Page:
Sydney scientists discover microscopic ocean predator that sequesters carbon

Sydney scientists discover microscopic ocean predator that sequesters carbon

By Lucy Jones  March 22nd, 2022

The species can naturally sequester carbon, even as oceans warm and become more acidic.


A team of researchers from Sydney's University of Technology have discovered a single-celled microbe they are calling "a secret weapon in battle against climate change". The microbe is abundant around the world, but hasn't been studied in depth until now.

The microbe is capable of both photosynthesis and eating prey. It can also survive in environments that are hostile to phytoplankton (the ocean's main carbon sequesters). This means the microbe could continue to absorb carbon as oceans warm and acidify.

"Most terrestrial plants use nutrients from the soil to grow, but some, like the Venus flytrap, gain additional nutrients by catching and consuming insects. Similarly, marine microbes that photosynthesise, known as phytoplankton, use nutrients dissolved in the surrounding seawater to grow," marine biologist and lead researcher on the project, Dr Michaela Larsson, said.

"However, our study organism, Prorocentrum cf. balticum, is a mixotroph, so it is also able to eat other microbes for a concentrated hit of nutrients, like taking a multivitamin. Having the capacity to acquire nutrients in different ways means this microbe can occupy parts of the ocean devoid of dissolved nutrients and therefore unsuitable for most phytoplankton."

The study is the first to demonstrate the carbon-absorbing behaviours of microbes and could have implications for our understanding of the way carbon moves in marine environments.

How it works:

The microbe sequesters carbon naturally through the process of photosynthesis. It then forms a carbon-rich mucus shell that gets heavier as it eats other microbes. Eventually, this 'mucosphere' is shed and sinks to the ocean floor, forming part of the ocean's natural carbon pump.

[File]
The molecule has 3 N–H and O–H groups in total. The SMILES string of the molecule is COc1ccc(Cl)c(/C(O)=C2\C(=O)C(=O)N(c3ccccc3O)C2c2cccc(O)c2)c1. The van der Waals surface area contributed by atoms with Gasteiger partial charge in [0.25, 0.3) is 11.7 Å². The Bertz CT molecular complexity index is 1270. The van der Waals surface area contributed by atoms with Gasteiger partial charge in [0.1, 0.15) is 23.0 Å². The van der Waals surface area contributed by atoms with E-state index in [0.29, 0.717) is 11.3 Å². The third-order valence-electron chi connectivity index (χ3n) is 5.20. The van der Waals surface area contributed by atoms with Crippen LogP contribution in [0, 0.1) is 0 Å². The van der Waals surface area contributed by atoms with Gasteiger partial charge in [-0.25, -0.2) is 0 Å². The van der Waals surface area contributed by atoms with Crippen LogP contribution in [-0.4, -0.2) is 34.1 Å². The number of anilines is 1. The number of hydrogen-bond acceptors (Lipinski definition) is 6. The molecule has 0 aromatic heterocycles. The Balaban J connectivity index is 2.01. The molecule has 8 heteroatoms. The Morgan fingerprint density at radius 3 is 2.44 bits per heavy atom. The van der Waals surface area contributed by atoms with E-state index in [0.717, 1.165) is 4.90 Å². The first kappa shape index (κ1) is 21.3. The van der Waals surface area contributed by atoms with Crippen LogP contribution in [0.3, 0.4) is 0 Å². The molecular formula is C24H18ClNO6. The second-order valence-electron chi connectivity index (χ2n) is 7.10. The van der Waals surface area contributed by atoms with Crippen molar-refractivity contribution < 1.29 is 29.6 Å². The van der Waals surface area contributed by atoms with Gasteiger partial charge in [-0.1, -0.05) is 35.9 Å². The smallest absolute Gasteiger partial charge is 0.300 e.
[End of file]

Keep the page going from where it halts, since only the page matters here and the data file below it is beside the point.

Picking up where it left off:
"This is an entirely new species, never before described in this amount of detail. The implication is that there's potentially more carbon sinking in the ocean than we currently think, and that there is perhaps greater potential for the ocean to capture more carbon naturally through this process, in places that weren't thought to be potential carbon sequestration locations," Professor Martina Doblin, senior author of the study, said.

"The natural production of extra-cellular carbon-rich polymers by ocean microbes under nutrient-deficient conditions suggest these microbes could help maintain the biological carbon pump in the future ocean."

You can read the study in full here.

Planet Ark does not take responsibility for the accuracy of the original information and encourages readers to check the references before using this information for their own purposes.


Lucy Jones

Lucy started her career working as a writer and editor in print and digital publishing. She went on to create content for Australia's leading sustainable fashion platform while completing her Master of Cultural Studies. Lucy spends her downtime at the beach, crocheting and hanging out with her cat Larry. She believes words can change the world and is stoked to help Planet Ark spread the message of positive environmental change.

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